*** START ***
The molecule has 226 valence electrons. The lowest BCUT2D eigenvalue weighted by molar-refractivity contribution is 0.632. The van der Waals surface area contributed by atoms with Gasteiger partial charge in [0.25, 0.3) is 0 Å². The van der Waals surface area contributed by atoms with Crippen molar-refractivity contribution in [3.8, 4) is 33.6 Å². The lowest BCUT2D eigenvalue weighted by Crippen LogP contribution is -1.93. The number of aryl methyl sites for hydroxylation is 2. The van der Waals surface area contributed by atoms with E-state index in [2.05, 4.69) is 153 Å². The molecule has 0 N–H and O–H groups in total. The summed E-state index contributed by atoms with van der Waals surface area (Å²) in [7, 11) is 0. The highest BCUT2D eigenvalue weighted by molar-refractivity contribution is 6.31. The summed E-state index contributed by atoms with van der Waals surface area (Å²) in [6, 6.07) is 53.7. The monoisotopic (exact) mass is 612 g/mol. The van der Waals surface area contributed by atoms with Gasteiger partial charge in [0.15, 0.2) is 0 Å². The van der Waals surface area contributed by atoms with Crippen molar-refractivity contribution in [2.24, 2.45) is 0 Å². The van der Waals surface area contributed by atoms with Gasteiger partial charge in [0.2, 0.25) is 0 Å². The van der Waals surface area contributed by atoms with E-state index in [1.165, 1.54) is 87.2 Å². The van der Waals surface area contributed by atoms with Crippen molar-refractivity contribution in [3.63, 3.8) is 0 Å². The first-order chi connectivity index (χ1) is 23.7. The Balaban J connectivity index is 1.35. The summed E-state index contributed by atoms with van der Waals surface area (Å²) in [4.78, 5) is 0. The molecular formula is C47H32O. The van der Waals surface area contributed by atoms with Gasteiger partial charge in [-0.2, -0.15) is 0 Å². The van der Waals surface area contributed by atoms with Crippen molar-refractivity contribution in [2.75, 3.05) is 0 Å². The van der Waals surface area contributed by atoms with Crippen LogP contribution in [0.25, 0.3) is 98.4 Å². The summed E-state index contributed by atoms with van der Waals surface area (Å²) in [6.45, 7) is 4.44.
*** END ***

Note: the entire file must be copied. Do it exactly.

The molecule has 226 valence electrons. The lowest BCUT2D eigenvalue weighted by molar-refractivity contribution is 0.632. The van der Waals surface area contributed by atoms with Gasteiger partial charge in [0.25, 0.3) is 0 Å². The van der Waals surface area contributed by atoms with Crippen molar-refractivity contribution in [3.8, 4) is 33.6 Å². The lowest BCUT2D eigenvalue weighted by Crippen LogP contribution is -1.93. The number of aryl methyl sites for hydroxylation is 2. The van der Waals surface area contributed by atoms with E-state index in [2.05, 4.69) is 153 Å². The molecule has 0 N–H and O–H groups in total. The summed E-state index contributed by atoms with van der Waals surface area (Å²) in [7, 11) is 0. The highest BCUT2D eigenvalue weighted by molar-refractivity contribution is 6.31. The summed E-state index contributed by atoms with van der Waals surface area (Å²) in [6, 6.07) is 53.7. The monoisotopic (exact) mass is 612 g/mol. The van der Waals surface area contributed by atoms with Gasteiger partial charge in [0.15, 0.2) is 0 Å². The van der Waals surface area contributed by atoms with Crippen molar-refractivity contribution in [2.24, 2.45) is 0 Å². The van der Waals surface area contributed by atoms with Gasteiger partial charge in [0.2, 0.25) is 0 Å². The van der Waals surface area contributed by atoms with E-state index in [1.165, 1.54) is 87.2 Å². The van der Waals surface area contributed by atoms with Crippen molar-refractivity contribution in [3.63, 3.8) is 0 Å². The first-order chi connectivity index (χ1) is 23.7. The Balaban J connectivity index is 1.35. The summed E-state index contributed by atoms with van der Waals surface area (Å²) in [4.78, 5) is 0. The molecular formula is C47H32O. The van der Waals surface area contributed by atoms with Gasteiger partial charge in [-0.2, -0.15) is 0 Å². The van der Waals surface area contributed by atoms with Crippen molar-refractivity contribution in [2.75, 3.05) is 0 Å². The van der Waals surface area contributed by atoms with Crippen LogP contribution in [0.25, 0.3) is 98.4 Å². The summed E-state index contributed by atoms with van der Waals surface area (Å²) in [6.45, 7) is 4.44.